ClimateGate news

Thursday, March 15, 2007

Cooking the Figures

This is a story that really won't be news to some, but to many it might be. It's the classic case of thinking that the end justifies the means.

He knows what he wants his results to be. And the original numbers aren't giving him that data. So the agency he works for won't be able to persuade people to fight the war he wants to fight.

Well, that's not acceptable.

He starts with his software. There are certain procedures that are normal and accepted in his line of work. But if he makes just one little mistake, his program does a weird little recursion and if there's any data at all that shows the pattern he wants it to show, it will be magnified 139 times, so it far overshadows all the other data.

He can run it on random numbers and it gives him the shape he wants. Unfortunately, the real-world numbers aren't random -- they have a very different shape. All the numbers. Even his jimmied program won't give the results he wants.

All he needs is any data shaped the right way. And so he looks a little farther, and ... here it is. It looks, on the surface, like all the other data that he's been working with. Other researchers working in his field, just glancing at it, will assume it is, too.

But it isn't. Because the source that gathered this batch of data had some other key information that takes it all away. The numbers don't mean what they normally mean. In fact, this number set is absolutely false.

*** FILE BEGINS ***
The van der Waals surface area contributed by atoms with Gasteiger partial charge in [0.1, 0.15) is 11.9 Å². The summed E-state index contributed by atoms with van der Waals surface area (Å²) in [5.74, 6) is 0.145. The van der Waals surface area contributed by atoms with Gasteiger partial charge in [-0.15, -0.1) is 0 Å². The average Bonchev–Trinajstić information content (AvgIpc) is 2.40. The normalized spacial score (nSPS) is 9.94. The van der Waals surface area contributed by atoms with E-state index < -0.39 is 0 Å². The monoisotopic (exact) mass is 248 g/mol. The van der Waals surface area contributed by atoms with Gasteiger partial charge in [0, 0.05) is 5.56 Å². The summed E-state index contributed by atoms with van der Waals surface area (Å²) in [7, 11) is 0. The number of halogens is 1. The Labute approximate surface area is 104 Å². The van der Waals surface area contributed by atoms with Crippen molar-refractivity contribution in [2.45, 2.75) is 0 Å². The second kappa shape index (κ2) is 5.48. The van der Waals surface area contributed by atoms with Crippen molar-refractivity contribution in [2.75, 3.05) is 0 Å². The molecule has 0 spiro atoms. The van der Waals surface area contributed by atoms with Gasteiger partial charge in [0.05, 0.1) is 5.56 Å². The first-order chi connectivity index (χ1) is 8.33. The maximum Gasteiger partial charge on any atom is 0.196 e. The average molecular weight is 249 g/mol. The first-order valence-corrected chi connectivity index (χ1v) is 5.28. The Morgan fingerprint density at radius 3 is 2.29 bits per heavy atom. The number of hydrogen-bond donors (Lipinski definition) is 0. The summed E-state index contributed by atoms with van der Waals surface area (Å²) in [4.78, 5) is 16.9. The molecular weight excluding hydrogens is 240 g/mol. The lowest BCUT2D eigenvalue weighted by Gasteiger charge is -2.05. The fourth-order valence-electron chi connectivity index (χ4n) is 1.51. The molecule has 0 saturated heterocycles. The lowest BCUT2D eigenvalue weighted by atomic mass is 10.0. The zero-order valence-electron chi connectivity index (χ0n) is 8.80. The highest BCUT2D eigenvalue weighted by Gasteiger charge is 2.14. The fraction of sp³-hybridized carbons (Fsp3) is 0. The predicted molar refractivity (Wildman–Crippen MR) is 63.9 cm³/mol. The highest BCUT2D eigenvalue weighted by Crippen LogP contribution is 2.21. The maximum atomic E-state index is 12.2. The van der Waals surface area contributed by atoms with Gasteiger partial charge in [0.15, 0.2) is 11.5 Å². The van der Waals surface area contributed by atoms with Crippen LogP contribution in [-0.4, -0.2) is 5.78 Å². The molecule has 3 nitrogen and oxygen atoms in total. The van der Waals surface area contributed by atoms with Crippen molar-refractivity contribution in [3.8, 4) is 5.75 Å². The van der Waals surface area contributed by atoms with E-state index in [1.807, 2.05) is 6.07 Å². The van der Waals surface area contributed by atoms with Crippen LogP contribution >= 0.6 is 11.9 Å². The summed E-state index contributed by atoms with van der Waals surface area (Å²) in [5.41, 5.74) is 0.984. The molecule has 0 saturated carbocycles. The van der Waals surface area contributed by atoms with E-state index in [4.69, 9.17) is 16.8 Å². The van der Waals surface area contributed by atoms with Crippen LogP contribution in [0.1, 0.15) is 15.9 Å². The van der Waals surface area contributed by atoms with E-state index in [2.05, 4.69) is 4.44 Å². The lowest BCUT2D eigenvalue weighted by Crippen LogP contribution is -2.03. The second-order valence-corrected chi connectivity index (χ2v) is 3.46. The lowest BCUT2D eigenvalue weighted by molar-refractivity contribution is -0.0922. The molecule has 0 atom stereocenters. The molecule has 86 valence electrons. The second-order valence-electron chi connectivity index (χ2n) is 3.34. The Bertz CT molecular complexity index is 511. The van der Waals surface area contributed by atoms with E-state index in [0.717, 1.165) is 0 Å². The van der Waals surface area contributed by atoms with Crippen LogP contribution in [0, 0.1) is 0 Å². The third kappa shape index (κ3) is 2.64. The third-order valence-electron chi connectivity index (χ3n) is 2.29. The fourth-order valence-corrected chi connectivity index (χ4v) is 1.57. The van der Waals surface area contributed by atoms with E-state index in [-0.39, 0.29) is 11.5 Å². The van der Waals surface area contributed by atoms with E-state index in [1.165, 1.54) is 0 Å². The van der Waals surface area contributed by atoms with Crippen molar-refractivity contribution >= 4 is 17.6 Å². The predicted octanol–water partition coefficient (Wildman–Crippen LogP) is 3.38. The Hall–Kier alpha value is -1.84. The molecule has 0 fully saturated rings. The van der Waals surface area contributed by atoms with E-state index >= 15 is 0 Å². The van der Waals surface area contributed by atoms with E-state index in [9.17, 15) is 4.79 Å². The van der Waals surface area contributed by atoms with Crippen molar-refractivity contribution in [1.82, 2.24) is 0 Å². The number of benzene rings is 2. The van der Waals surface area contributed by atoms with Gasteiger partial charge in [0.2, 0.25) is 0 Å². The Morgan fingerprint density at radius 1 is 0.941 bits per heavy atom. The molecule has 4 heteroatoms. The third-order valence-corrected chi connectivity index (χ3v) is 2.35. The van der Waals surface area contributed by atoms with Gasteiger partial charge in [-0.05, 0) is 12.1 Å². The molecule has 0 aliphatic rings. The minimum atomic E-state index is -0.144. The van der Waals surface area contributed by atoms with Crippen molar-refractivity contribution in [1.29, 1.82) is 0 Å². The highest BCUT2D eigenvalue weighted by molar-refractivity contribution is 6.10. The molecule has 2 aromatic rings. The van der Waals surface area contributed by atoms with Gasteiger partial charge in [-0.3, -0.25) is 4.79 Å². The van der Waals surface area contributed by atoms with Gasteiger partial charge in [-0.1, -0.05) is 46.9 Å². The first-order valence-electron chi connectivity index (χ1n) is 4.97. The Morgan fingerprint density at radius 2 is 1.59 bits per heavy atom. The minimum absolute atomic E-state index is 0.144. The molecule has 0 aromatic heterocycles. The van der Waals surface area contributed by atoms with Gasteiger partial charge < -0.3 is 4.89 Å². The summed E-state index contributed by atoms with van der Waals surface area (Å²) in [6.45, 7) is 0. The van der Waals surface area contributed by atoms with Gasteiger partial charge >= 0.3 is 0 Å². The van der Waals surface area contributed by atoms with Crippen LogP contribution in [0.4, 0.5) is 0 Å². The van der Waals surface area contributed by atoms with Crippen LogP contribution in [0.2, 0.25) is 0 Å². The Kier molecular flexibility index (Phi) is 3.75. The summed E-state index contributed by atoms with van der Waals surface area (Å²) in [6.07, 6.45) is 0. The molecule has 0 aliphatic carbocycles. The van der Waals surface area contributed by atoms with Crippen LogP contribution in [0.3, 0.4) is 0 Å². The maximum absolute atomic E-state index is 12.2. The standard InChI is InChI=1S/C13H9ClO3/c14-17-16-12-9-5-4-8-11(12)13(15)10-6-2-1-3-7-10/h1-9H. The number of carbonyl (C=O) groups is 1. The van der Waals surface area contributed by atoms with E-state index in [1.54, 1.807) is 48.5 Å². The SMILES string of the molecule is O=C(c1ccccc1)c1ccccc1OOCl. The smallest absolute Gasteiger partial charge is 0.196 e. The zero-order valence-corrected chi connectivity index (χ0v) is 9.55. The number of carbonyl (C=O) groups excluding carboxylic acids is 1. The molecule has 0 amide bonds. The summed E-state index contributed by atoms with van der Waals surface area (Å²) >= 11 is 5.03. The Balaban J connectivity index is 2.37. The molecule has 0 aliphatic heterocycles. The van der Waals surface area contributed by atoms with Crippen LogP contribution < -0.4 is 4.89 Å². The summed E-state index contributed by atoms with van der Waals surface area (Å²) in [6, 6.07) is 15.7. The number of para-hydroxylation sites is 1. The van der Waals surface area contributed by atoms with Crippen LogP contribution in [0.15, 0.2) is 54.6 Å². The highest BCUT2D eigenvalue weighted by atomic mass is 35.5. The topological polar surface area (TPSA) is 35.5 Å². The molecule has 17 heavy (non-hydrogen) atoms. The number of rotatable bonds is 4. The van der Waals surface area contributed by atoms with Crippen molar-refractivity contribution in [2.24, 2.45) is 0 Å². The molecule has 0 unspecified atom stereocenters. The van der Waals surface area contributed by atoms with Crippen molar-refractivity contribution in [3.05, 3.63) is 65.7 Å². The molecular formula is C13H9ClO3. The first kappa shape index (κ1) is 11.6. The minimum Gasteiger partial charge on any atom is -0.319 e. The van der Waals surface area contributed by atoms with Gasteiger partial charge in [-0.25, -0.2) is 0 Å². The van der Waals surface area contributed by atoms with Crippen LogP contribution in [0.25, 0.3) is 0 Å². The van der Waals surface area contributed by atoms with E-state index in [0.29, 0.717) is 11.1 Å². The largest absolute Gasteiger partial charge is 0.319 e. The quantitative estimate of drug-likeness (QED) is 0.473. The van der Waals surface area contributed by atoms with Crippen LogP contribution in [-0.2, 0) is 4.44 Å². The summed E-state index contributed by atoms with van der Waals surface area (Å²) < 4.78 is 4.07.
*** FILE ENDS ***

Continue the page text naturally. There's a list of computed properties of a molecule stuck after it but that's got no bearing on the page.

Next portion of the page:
If you use these numbers along with all the other data, however, the clever little program will pick them up, magnify them radically, and voilá! The final report shows exactly the shape he needs the numbers to have.

The trouble is, these numbers are supposed to be doublechecked. Anybody who looks closely at his numbers and at his program will see what he's done. It's not hard to find, if you have the original data sets and can examine the program. He will be exposed as a fraud. It will do his cause more harm than good, if it's made public.

But he's not afraid. He knows how this works.

He doesn't show the program or the lists of his data sources to anybody.
To those of you familiar with this story, you find some familiar names: Mann, Santer, McIntyre. Those of you who don't recognize these names, go and read All In A Good Cause by Orson Scott Card.

h/t: SDA

1 comment:

Anonymous said...

I really wish people would take the time to read this.

It's very important.